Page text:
"As an unborn child," said the colonel, emphatically. "The snow on the Sierras is not more spotlessly pure of any trace or contamination of the mud of the mining ditches, than she of her mother and her past. The knowledge of it, the mere breath of suspicion of it, in her presence would be a profanation, sir! Look at her eye--open as the sky and as clear; look at her face and figure--as clean, sir, as a Blue-Grass thoroughbred! Look at the way she carries herself, whether in those white frillings of her simple school-gown, or that black evening dress that makes her look like a princess! And, blank me, if she isn't one! There's no poor stock there--no white trash--no mixed blood, sir. Blank it all, sir, if it comes to THAT--the Arguellos--if there's a hound of them living--might go down on their knees to have their name borne by such a creature! By the Eternal, sir, if one of them dared to cross her path with a word that wasn't abject--yes, sir, ABJECT, I'd wipe his dust off the earth and send it back to his ancestors before he knew where he was, or my name isn't Harry Pendleton!"

Hopeless and inconsistent as all this was, it was a wonderful sight to see the colonel, his dark stern face illuminated with a zealot's enthusiasm, his eyes on fire, the ends of his gray moustache curling around his set jaw, his head thrown back, his legs astride, and his gold-headed stick held in the hollow of his elbow, like a lance at rest! Paul saw it, and knew that this Quixotic transformation was part of HER triumph, and yet had a miserable consciousness that the charms of this Dulcinea del Toboso had scarcely been exaggerated. He turned his eyes away, and said quietly,--

"Then you don't think this coincidence will ever awaken any suspicion in regard to her real mother?"

"Not in the least, sir--not in the least," said the colonel, yet, perhaps, with more doggedness than conviction of accent. "Nobody but yourself would ever notice that police report, and the connection of that woman's name with his was not notorious, or I should have known it."

"And you believe," continued Paul hopelessly, "that Miss Yerba's selection of the name was purely accidental?"

"Purely--a school-girl's fancy. Fancy, did I say? No, sir; by Jove, an inspiration!"

"And," continued Paul, almost mechanically, "you do not think it may be some insidious suggestion of an enemy who knew of this transient relation that no one suspected?"

To his final amazement Pendleton's brow cleared! "An enemy? Gad! you may be right. I'll look into it; and, if that is the case, which I scarcely dare hope for, Mr. Hathaway, you can safely leave him to ME."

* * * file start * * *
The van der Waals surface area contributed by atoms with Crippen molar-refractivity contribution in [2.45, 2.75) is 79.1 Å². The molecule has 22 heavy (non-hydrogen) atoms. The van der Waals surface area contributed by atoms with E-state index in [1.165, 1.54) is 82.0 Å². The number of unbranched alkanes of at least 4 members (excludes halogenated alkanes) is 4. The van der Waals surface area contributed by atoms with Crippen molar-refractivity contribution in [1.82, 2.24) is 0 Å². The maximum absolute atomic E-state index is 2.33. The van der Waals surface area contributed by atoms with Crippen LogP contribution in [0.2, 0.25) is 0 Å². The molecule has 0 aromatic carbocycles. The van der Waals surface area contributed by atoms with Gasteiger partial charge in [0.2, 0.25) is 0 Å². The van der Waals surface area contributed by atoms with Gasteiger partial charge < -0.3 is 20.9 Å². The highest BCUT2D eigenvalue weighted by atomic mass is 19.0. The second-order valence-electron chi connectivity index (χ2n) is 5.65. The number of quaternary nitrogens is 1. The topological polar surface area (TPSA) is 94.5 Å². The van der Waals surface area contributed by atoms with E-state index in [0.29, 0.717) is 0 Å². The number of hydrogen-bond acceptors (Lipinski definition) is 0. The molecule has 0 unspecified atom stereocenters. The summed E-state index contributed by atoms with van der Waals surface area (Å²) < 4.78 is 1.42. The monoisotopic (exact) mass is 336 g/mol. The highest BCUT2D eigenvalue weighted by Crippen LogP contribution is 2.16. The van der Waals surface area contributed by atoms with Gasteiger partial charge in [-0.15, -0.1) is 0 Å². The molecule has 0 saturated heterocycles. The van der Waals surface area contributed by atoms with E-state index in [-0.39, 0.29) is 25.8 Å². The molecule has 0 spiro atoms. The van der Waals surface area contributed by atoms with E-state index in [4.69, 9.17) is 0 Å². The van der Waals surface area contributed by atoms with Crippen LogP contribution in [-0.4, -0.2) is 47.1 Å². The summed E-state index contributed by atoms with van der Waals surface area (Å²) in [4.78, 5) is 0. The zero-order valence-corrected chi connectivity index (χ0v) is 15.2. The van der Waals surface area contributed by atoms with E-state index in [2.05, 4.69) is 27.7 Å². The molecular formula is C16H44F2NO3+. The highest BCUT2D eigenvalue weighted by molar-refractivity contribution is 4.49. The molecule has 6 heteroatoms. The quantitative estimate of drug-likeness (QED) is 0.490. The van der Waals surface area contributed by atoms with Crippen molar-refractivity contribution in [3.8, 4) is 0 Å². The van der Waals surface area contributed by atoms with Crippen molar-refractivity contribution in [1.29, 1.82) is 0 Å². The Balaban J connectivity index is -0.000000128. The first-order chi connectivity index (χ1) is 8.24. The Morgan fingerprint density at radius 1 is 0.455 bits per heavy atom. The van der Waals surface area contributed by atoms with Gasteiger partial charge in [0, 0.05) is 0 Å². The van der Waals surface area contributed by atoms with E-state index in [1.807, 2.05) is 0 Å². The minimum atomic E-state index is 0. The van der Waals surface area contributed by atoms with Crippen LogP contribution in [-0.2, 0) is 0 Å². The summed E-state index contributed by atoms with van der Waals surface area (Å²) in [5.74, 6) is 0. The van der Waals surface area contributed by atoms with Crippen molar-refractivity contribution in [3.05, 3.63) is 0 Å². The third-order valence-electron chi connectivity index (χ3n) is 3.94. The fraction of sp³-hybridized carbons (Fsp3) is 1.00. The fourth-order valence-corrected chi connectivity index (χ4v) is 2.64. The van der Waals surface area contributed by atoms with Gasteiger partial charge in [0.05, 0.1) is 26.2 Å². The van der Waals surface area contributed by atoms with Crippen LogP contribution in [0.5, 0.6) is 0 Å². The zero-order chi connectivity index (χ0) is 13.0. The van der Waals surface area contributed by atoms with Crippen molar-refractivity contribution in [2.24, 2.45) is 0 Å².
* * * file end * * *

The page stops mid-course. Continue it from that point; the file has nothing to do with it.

He looked so supremely confident in his fatuous heroism that Paul could say no more. He rose and, with a faint smile upon his pale face, held out his hand. "I think that is all I have to say. When you see Miss Yerba again,--as you will, no doubt,--you may tell her that I am conscious of no misunderstanding on my part, except, perhaps, as to the best way I could serve her, and that, but for what she has told YOU, I should certainly have carried away no remembrance of any misunderstanding of HERS."

"Certainly," said the colonel, with cheerful philosophy, "I will carry your message with pleasure. You understand how it is, Mr. Hathaway. There is no accounting for these instincts--we can only accept them as they are. But I believe that your intentions, sir, were strictly according to what you conceived to be your duty. You won't take something before you go? Well, then--good-by."

Two weeks later Paul found among his morning letters an envelope addressed in Colonel Pendleton's boyish scrawling hand. He opened it with an eagerness that no studied self-control nor rigid preoccupation of his duties had yet been able to subdue, and glanced hurriedly at its contents:--

DEAR SIR,--As I am on the point of sailing to Europe to-morrow to escort Miss Arguello and Miss Woods on an extended visit to England and the Continent, I am desirous of informing you that I have thus far been unable to find any foundation for the suggestions thrown out by you in our last interview. Miss Arguello's Spanish acquaintances have been very select, and limited to a few school friends and Don Caesar and Dona Anna Briones, tried friends, who are also fellow-passengers with us to Europe. Miss Arguello suggests that some political difference between you and Don Caesar, which occurred during your visit to Rosario three months ago, may have, perhaps, given rise to your supposition. She joins me in best wishes for your public career, which even in the distraction of foreign travel and the obligations of her position she will follow from time to time with the greatest interest.

Very respectfully yours,


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A Ward Of The Golden Gate - Chapter 5 A Ward Of The Golden Gate - Chapter 5

A Ward Of The Golden Gate - Chapter 5
CHAPTER VIt was on the 3d of August, 1863, that Paul Hathaway resigned himself and his luggage to the care of the gold-laced, ostensible porter of the Strudle Bad Hof, not without some uncertainty, in a land of uniforms, whether he would be eventually conducted to the barracks, the police office, or the Conservatoire. He was relieved when the omnibus drove into the courtyard of the Bad Hof, and the gold-chained chamberlain, flanked by two green tubs of oleanders, received him with a gravity calculated to check any preconceived idea he might have that traveling was a trifling affair, or that

A Ward Of The Golden Gate - Chapter 3 A Ward Of The Golden Gate - Chapter 3

A Ward Of The Golden Gate - Chapter 3
CHAPTER IIIAlthough the rays of an unclouded sun were hot in the Santa Clara roads and byways, and the dry, bleached dust had become an impalpable powder, the perspiring and parched pedestrian who rashly sought relief in the shade of the wayside oak was speedily chilled to the bone by the northwest trade-winds that on those August afternoons swept through the defiles of the Coast Range, and even penetrated the pastoral valley of San Jose. The anomaly of straw hats and overcoats with the occupants of buggies and station wagons was thus accounted for, and even in the sheltered garden of